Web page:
ISBN 9780870717437 (ebook)
The true story of an anarchist colony on a remote Puget Sound peninsula, Trying Home traces the history of Home, Washington, from its founding in 1896 to its dissolution amid bitter infighting in 1921.
As a practical experiment in anarchism, Home offered its participants a rare degree of freedom and tolerance in the Gilded Age, but the community also became notorious to the outside world for its open rejection of contemporary values. Using a series of linked narratives, Trying Home reveals the stories of the iconoclastic individuals who lived in Home, among them Lois Waisbrooker, an advocate of women’s rights and free love, who was arrested for her writings after the assassination of President McKinley; Jay Fox, editor of The Agitator, who defended his right to free speech all the way to the Supreme Court; and Donald Vose, a young man who grew up in Home and turned spy for a detective agency.
Justin Wadland weaves his own discovery of Home—and his own reflections on the concept of home—into the story, setting the book apart from a conventional history. After discovering the newspapers published in the colony, Wadland ventures beyond the documents to explore the landscape, traveling by boat along the steamer route most visitors once took to the settlement. He visits Home to talk with people who live there now.
Meticulously researched and engagingly written, Trying Home will fascinate scholars and general readers alike, especially those interested in the history of the Pacific Northwest, utopian communities, and anarchism.
Visit Justin Wadland's website for Trying Home.
Photo Credits for Trying Home.
About the author
Justin Wadland works as a librarian at the University of Washington Tacoma Library. He holds an MLIS from the University of Washington and an MFA in Creative Writing from Pacific Lutheran University. His reviews and creative writing have appeared in Rain Taxi Review of Books, The Believer, Crab Creek Review, and other publications. After growing up in Michigan and Vermont, he now lives with his wife and two sons in Tacoma.
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"By bringing together oral histories, photographs, and a play by Eugene O'Neill about Vose, Wadland crafts a history that creatively exposes the problems Home faced in the second decade of the 20th century. In a captivating historical narrative, Wadland weaves together a wealth of archival material and a provacative first-person reflection on the author's contemporary research. . . . Trying Home represents a fresh view of Home and an engaging contribution to public scholarship."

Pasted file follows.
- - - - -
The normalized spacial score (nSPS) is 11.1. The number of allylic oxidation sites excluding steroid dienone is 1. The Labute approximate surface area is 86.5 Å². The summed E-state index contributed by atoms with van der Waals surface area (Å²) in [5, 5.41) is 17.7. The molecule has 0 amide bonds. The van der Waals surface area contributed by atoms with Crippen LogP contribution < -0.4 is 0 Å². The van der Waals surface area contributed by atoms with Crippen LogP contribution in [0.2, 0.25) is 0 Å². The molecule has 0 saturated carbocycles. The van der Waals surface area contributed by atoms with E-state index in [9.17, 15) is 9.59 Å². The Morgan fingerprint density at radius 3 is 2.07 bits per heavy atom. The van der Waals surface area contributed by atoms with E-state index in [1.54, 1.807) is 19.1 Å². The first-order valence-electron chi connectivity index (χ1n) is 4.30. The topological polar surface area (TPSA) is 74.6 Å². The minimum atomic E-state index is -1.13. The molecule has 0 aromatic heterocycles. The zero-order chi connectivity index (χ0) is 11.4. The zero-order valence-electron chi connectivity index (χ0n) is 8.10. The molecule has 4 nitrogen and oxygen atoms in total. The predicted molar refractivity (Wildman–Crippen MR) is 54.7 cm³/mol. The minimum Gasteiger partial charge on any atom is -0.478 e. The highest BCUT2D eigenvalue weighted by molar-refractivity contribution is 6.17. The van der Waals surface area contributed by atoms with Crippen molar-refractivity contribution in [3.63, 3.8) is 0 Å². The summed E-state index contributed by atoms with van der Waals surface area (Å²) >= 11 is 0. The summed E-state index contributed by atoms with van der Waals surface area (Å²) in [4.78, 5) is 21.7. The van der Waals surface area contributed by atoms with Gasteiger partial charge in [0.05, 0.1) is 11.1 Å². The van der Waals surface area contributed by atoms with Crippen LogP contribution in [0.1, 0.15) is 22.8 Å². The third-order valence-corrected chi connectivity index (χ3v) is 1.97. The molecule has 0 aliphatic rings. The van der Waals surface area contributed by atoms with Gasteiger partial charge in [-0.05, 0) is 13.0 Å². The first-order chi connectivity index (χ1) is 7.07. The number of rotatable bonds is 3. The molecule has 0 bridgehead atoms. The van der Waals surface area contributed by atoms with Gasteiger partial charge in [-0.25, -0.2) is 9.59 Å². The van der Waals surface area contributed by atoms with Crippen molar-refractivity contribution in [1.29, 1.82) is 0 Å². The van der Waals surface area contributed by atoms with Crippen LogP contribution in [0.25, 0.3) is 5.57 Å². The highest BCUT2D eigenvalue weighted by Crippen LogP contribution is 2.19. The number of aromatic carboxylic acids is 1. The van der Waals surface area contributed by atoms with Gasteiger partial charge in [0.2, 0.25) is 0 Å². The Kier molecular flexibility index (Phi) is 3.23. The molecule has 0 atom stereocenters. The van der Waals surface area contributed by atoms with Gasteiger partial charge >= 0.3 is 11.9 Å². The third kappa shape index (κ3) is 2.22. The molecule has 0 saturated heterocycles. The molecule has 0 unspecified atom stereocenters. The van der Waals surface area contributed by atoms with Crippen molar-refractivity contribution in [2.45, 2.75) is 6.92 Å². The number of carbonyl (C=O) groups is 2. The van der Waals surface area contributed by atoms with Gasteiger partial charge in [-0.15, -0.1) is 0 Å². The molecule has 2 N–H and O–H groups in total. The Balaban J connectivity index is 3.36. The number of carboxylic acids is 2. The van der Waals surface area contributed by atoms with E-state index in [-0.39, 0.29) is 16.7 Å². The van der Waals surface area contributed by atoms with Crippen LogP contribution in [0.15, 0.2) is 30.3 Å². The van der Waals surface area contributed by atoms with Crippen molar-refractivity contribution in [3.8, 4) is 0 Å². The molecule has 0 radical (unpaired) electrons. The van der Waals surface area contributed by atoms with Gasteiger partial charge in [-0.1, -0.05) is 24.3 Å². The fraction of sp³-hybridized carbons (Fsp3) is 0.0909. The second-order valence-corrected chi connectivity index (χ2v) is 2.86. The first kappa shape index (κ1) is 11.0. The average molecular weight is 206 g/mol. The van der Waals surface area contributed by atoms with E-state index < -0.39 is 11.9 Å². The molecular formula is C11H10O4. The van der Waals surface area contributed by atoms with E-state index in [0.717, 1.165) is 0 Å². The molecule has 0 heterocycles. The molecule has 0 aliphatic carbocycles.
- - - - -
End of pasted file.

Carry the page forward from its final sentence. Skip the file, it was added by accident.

-- Jonathan Bowdler, Pacific Northwest Quarterly
"Those interested in the history of utopian communities, anarchism, or the Pacific Northwest will find a fascinating and enlightening read, but the addition of Wadland’s own journey will make this book appealing to a general audience as well. Seeing how the ideas and events that shaped Home also impacted Wadland proves that there is more to learning about history than mere dates and facts."
-- Christine Canfield, Foreword Reviews https://www.forewordreviews.com/reviews/trying-home/
"Trying Home . . . is a useful and insightful illustration of the anarchist movement and life in the southern Puget Sound in the early twentieth century -- well written, and well researched. Broader or parallel studies of international communities in the Pacific Northwest should include it."
-- Mattias Olshausen, Oregon Historical Quarterly, Volume 116, Number 2
"Wadland has done an admirable job of making the history of Home readable and accessible to both popular and scholarly audiences."
-- Benjamin J. Pauli, Anarchist Studies, 23.1